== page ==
For instance, our group health insurance had very few maternity benefits, but had great “major medical” coverage. At the birth of our first child, my wife had complications and spent five days in Intensive Care. But, because the birth was now “major medical,” every penny of our daughter’s birth was covered. Sitting in ICU for five days waiting to know if my wife was going live or die was not good, but it did work for good.

However, it took me nearly thirty years to realize that Romans 8:28’s “purpose” is revealed in the following—and usually ignored—verse:

      . . . to be conformed to the likeness of his Son. . . .

I may never know the answer to why, but I can know what is the purpose to which God is working all for our good. To be like Jesus! If you look for it, you’ll find throughout the New Testament. For instance:

      And the Lord—who is the Spirit—makes us more and more like him as we are changed into his glorious image (2 Corinthians 3:18b, author’s emphasis).

How can I grow?

Jesus promises . . .

      “I am the true vine, and my Father is the gardener.

      “Remain in me, as I also remain in you. No branch can bear fruit by itself; it must remain in the vine. Neither can you bear fruit unless you remain in me.

      “I am the vine; you are the branches. If you remain in me and I in you, you will bear much fruit” (John 15:1, 4-5 NLT).

Our spiritual lives depend on this intimate connection with Christ. His life flows into and through us causing us to become organically one with his character. That connection is strengthened through prayer, Bible study, and fellowship with other believers. And suffering!

      We are pressed on every side by troubles, but we are not crushed. We are perplexed, but not driven to despair. We are hunted down, but never abandoned by God. We get knocked down, but we are not destroyed. Through suffering, our bodies continue to share in the death of Jesus so that the life of Jesus may also be seen in our bodies (2 Corinthians 4:8-10 NLT, author’s emphasis).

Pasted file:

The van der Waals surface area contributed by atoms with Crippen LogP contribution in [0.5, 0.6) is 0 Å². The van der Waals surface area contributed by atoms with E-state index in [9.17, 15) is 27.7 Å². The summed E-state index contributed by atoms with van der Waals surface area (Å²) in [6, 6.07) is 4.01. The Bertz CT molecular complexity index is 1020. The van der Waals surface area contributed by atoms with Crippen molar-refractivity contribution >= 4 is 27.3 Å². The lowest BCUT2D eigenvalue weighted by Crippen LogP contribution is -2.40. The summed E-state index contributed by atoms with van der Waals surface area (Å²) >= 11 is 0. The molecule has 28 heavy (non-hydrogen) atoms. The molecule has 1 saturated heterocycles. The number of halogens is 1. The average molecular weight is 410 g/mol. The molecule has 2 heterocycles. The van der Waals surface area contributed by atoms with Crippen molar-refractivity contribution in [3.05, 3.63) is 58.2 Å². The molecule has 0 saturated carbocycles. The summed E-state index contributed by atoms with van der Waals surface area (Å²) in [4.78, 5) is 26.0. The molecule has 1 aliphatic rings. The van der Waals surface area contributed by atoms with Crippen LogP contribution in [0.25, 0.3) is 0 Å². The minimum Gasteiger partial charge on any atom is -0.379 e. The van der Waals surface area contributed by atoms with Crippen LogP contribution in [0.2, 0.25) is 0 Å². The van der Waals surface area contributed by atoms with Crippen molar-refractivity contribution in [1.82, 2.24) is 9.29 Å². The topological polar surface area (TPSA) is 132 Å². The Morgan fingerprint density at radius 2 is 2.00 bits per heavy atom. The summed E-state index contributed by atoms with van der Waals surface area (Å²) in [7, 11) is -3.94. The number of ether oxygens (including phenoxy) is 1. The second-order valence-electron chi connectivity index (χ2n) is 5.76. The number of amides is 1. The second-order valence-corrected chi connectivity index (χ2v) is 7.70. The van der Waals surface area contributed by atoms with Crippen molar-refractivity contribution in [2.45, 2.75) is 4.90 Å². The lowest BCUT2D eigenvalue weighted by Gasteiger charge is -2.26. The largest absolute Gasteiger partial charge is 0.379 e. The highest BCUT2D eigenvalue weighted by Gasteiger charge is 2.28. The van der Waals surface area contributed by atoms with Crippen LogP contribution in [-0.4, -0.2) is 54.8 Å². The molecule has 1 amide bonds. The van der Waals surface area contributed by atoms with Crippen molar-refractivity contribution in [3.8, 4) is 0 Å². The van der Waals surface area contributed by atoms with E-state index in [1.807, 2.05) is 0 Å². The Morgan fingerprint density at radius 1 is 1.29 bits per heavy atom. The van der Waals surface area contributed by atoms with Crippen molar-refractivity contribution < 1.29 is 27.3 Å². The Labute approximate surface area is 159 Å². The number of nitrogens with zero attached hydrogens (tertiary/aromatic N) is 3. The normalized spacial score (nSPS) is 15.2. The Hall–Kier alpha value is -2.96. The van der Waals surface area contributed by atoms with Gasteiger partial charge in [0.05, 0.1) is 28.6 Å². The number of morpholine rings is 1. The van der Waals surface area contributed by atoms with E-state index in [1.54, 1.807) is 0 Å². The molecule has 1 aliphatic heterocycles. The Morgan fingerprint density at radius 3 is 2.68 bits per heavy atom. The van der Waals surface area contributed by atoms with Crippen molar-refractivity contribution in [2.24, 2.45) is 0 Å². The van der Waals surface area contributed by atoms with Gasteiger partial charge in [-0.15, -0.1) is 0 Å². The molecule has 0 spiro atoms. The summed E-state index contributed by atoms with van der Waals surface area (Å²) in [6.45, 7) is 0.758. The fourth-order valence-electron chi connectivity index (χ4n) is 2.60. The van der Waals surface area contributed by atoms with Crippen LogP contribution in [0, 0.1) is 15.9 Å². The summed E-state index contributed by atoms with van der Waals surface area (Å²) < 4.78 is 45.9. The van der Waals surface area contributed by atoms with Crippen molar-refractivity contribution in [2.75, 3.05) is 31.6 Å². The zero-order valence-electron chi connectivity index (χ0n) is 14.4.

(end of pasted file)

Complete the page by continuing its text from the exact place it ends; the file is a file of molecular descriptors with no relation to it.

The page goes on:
When I think back to my “successful” years—award-winning author and editor, world-traveling conference speaker, denominational executive, and co-pastor of a growing church—I certainly didn’t resemble the Christ I was trying to follow. It has only been during my “failure” years—years between book contracts, estranged relationships, being voted out of a church, and having to borrow money to make a living writing and speaking—that I have come to derive my self-identity and self-worth from simply being a loved child of God.

Who can I show?

Finally, 2 Corinthians 1:3-6 has become one of my favorite passages in encouraging me while I’m going through terrible times:

      Praise be to the God and Father of our Lord Jesus Christ, the Father of compassion and the God of all comfort, who comforts us in all our troubles, so that we can comfort those in any trouble with the comfort we ourselves have received from God. For just as the sufferings of Christ flow over into our lives, so also through Christ our comfort overflows. If we are distressed, it is for your comfort and salvation; if we are comforted, it is for your comfort, which produces in you patient endurance of the same sufferings we suffer (NLT).

I now believe that God is more than willing to answer those questions and how they relate to living a life conformed to the image of His Son. Even why I still suffer from acne!

Copyright © 2002, 2018 James N. Watkins

Thanks for sharing this on your social networks.

Share

You can follow any responses to this entry through the RSS 2.0 You can leave a response, or trackback.

15 Responses



Leave a Reply

Your email address will not be published. Required fields are marked *

WordPress Backup